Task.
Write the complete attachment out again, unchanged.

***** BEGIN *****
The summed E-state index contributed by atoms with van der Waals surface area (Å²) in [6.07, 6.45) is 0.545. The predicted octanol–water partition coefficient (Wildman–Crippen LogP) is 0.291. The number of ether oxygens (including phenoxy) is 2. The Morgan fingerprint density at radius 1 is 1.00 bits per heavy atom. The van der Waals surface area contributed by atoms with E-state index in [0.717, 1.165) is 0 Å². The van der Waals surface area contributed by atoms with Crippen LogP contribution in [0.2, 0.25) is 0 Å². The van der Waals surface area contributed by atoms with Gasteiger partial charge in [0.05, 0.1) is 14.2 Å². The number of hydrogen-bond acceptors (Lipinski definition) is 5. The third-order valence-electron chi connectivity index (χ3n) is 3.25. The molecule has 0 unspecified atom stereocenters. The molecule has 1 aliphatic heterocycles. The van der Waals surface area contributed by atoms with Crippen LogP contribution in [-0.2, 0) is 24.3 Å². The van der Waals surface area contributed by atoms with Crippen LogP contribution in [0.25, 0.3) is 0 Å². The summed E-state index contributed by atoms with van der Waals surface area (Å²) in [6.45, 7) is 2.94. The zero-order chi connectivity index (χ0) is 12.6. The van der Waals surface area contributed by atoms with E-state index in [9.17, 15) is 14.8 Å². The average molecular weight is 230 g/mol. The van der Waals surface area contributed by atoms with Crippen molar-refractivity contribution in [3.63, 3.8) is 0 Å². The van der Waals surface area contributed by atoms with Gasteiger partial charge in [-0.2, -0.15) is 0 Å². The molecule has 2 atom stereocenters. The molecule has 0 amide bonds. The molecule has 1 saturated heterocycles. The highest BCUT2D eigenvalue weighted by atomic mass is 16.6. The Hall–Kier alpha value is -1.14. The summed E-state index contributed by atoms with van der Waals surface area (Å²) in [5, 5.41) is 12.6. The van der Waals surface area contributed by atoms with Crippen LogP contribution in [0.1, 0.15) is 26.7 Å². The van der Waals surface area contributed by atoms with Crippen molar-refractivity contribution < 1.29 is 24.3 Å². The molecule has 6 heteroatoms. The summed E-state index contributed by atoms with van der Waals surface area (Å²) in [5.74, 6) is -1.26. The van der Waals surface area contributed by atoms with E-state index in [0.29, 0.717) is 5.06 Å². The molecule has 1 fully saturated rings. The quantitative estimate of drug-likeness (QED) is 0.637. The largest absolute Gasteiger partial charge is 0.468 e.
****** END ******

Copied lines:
The summed E-state index contributed by atoms with van der Waals surface area (Å²) in [6.07, 6.45) is 0.545. The predicted octanol–water partition coefficient (Wildman–Crippen LogP) is 0.291. The number of ether oxygens (including phenoxy) is 2. The Morgan fingerprint density at radius 1 is 1.00 bits per heavy atom. The van der Waals surface area contributed by atoms with E-state index in [0.717, 1.165) is 0 Å². The van der Waals surface area contributed by atoms with Crippen LogP contribution in [0.2, 0.25) is 0 Å². The van der Waals surface area contributed by atoms with Gasteiger partial charge in [0.05, 0.1) is 14.2 Å². The number of hydrogen-bond acceptors (Lipinski definition) is 5. The third-order valence-electron chi connectivity index (χ3n) is 3.25. The molecule has 0 unspecified atom stereocenters. The molecule has 1 aliphatic heterocycles. The van der Waals surface area contributed by atoms with Crippen LogP contribution in [-0.2, 0) is 24.3 Å². The van der Waals surface area contributed by atoms with Crippen LogP contribution in [0.25, 0.3) is 0 Å². The summed E-state index contributed by atoms with van der Waals surface area (Å²) in [6.45, 7) is 2.94. The zero-order chi connectivity index (χ0) is 12.6. The van der Waals surface area contributed by atoms with E-state index in [9.17, 15) is 14.8 Å². The average molecular weight is 230 g/mol. The van der Waals surface area contributed by atoms with Crippen molar-refractivity contribution in [3.63, 3.8) is 0 Å². The van der Waals surface area contributed by atoms with Gasteiger partial charge in [-0.2, -0.15) is 0 Å². The molecule has 2 atom stereocenters. The molecule has 0 amide bonds. The molecule has 1 saturated heterocycles. The highest BCUT2D eigenvalue weighted by atomic mass is 16.6. The Hall–Kier alpha value is -1.14. The summed E-state index contributed by atoms with van der Waals surface area (Å²) in [5, 5.41) is 12.6. The van der Waals surface area contributed by atoms with Crippen LogP contribution in [0.1, 0.15) is 26.7 Å². The van der Waals surface area contributed by atoms with Crippen molar-refractivity contribution < 1.29 is 24.3 Å². The molecule has 6 heteroatoms. The summed E-state index contributed by atoms with van der Waals surface area (Å²) in [5.74, 6) is -1.26. The van der Waals surface area contributed by atoms with E-state index in [0.29, 0.717) is 5.06 Å². The molecule has 1 fully saturated rings. The quantitative estimate of drug-likeness (QED) is 0.637. The largest absolute Gasteiger partial charge is 0.468 e.